Broadening the conversation about ‘Working Internationally Sustainably’

Crossed perspectives from India, Bulgaria, the UK, Iran and the Gaza Strip

In January 2022, I was invited by Flanders Arts Institute to collaborate on the dissemination strategy of ‘A Fair New Idea: Working Internationally Sustainably’. In 2021, ten art professionals had been selected to work together through an open call for proposals for fairer, more sustainable and more equal ways of international collaboration in the arts today.

When I met the group in Brussels at the end of March 2022, they had already spent months discussing and experimenting notions such as sustainability, inequalities and international artistic communities. It was also the first time most of them met in person, because this initiative – like most initiatives born in the context of Covid-19 – took place online. For two days, the group discussed the outcome of a year of exchange and reflected on their different processes. I was in an observer position, taking notes and recording parts of the conversations. I was interested in who they were as individuals, and what brought them to take part in an initiative dedicated to the question of sustainability in the international artistic landscape.

As individual arts professionals or members of collectives, they are all equally concerned with the ethical, ecological, economic and socio-political aspects of working internationally in the arts; not only in a post-pandemic world, but also in a global context of crises and imbalances in accessing the necessary resources for artistic production (funding and touring opportunities, effective cultural policies, up to standard infrastructures, arts education, and so on). It is a fascinating group of art professionals from different generations and backgrounds, some of whom do have an artistic practice in addition to their roles as arts managers. Most of the participants are based in European countries and the UK, in addition to a Tunis-based collective.

The Covid-19 pandemic has changed and is still changing our practices. There is a new war in the middle of Europe, while what feels like never-ending wars are still tormenting less fortunate societies in various parts of the world. Climate change is the common denominator for billions of individuals around the planet, adding complications to entangled geopolitical and postcolonial contexts. From this perspective, it seemed important that the dissemination of this trajectory should include other voices from outside the room in order to see how certain notions such as ‘sustainability’ or ‘mobility’, for example, would resonate in non-Western contexts, in contexts where diversity is inherent to the cultural and artistic environment, and also in the context of limited resources and isolation.

As a matter of fact, the definition of ‘sustainability’ or even ‘international’, is very much informed by the place from which we ask this type of question. From the moment the Flanders Arts Institute invited me to be part of the reflection, I knew that the local dimension of international artistic cooperation was something that needed to be considered. Here, the question of language is essential. The language that has been incorporated and imposed over time by the main actors of the international artistic landscape (donors, foundations, big festivals, international organizations, the art market), and also the dominance of English and some European languages, such as French and German, for example, in these spheres.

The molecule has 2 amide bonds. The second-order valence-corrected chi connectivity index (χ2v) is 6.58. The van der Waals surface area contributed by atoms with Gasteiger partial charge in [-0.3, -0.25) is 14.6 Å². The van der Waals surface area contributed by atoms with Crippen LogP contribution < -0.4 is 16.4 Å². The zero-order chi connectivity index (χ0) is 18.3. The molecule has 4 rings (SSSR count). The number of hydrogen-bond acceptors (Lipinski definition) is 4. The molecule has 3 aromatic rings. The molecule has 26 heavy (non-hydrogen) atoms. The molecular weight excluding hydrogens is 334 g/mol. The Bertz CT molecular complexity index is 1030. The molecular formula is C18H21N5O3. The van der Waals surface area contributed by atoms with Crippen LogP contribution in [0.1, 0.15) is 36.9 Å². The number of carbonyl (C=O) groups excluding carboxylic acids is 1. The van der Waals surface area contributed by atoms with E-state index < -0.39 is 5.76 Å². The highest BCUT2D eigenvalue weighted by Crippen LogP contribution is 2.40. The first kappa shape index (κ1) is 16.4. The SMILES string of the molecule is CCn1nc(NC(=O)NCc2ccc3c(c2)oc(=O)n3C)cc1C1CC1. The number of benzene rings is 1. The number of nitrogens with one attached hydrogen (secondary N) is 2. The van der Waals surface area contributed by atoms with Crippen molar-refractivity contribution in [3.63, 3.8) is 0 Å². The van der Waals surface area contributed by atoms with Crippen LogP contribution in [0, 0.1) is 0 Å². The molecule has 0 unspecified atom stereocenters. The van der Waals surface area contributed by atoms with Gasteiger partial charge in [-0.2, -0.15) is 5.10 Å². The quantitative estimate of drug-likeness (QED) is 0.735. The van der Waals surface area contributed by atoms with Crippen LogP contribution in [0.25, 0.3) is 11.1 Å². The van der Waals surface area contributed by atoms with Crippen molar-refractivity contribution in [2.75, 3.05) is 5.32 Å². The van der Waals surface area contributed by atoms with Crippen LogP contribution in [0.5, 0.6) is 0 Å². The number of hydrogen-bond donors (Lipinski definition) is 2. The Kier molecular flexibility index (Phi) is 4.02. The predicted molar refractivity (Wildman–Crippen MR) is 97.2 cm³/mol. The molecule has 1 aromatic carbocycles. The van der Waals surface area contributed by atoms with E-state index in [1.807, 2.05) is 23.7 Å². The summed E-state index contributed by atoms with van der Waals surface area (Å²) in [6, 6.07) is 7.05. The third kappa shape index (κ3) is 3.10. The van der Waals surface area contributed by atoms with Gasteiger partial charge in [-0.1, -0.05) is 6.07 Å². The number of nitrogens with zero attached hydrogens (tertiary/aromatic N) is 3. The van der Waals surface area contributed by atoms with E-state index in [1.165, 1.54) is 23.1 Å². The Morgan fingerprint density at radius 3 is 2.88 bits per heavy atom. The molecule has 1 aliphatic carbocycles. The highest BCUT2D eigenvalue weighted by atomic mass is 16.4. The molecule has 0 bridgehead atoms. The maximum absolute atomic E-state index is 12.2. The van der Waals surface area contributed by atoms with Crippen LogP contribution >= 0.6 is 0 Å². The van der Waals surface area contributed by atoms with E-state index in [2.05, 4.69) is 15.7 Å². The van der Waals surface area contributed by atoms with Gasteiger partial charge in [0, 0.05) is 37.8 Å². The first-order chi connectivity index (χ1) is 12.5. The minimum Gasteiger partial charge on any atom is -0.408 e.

Curated and conducted online, this series of conversations tries to respond to these different issues by crossing the experiences and processes of five art professionals whose geographical and political contexts, as well as their visions as artists and thinkers, could broaden the reflection on working internationally more sustainably.

By bringing views from India, Bulgaria, the UK, the African continent, Iran and the Gaza Strip, these five conversations also aim to highlight global imbalances in terms of resources and visibility, gender equality and freedom of expression, or even of accessing data and the digital sphere in some parts of the world. The conversations took place in English for a wider reach, but the different accents that you will hear in the recorded interviews are also glimpses of the different worlds that this series of conversations is trying to grasp. Heavily inspired and informed by the work that these ten participants did around the topics of sustainability, inequalities and international communities in the arts, the conversations follow the same logic and structure starting from comparing definitions of internationalism in the arts today, to a more local and personal approach to arts and culture. At the end, all participants were invited to share their own new ideas about the future of the global artistic landscape and how to make it fairer and more accessible to all.

Here, I would like to address my deepest gratitude to the participants in A Fair New Idea?! and the initiative behind it. They gave me the opportunity to dive into deep and meaningful conversations with remarkable arts professional and human beings. It was an incredible journey that broadened my own perception of internationalism and sustainability in the arts today. A journey that I’m happy to share with you all today.

Thank you.


Conversations curated and conducted by Jumana Al-Yasiri
Editing and sound design by Jérôme Devanne
Commissioned by the Flanders Arts Institute

A Fair New Idea?!

We lanceerden vier open oproepen voor projectvoorstellen die bijdragen aan een sterk, eerlijk en duurzaam kunstveld. Bekijk hier de resultaten en ontwikkelingen.

A Fair New World?!

Hoe kunnen we toewerken naar een meer inclusieve, duurzame en solidaire kunstwereld?! Tijdens het A Fair New World?! traject (2020-2022) verzamelden we ideeën, praktijken en instrumenten die mogelijke oplossingen bieden.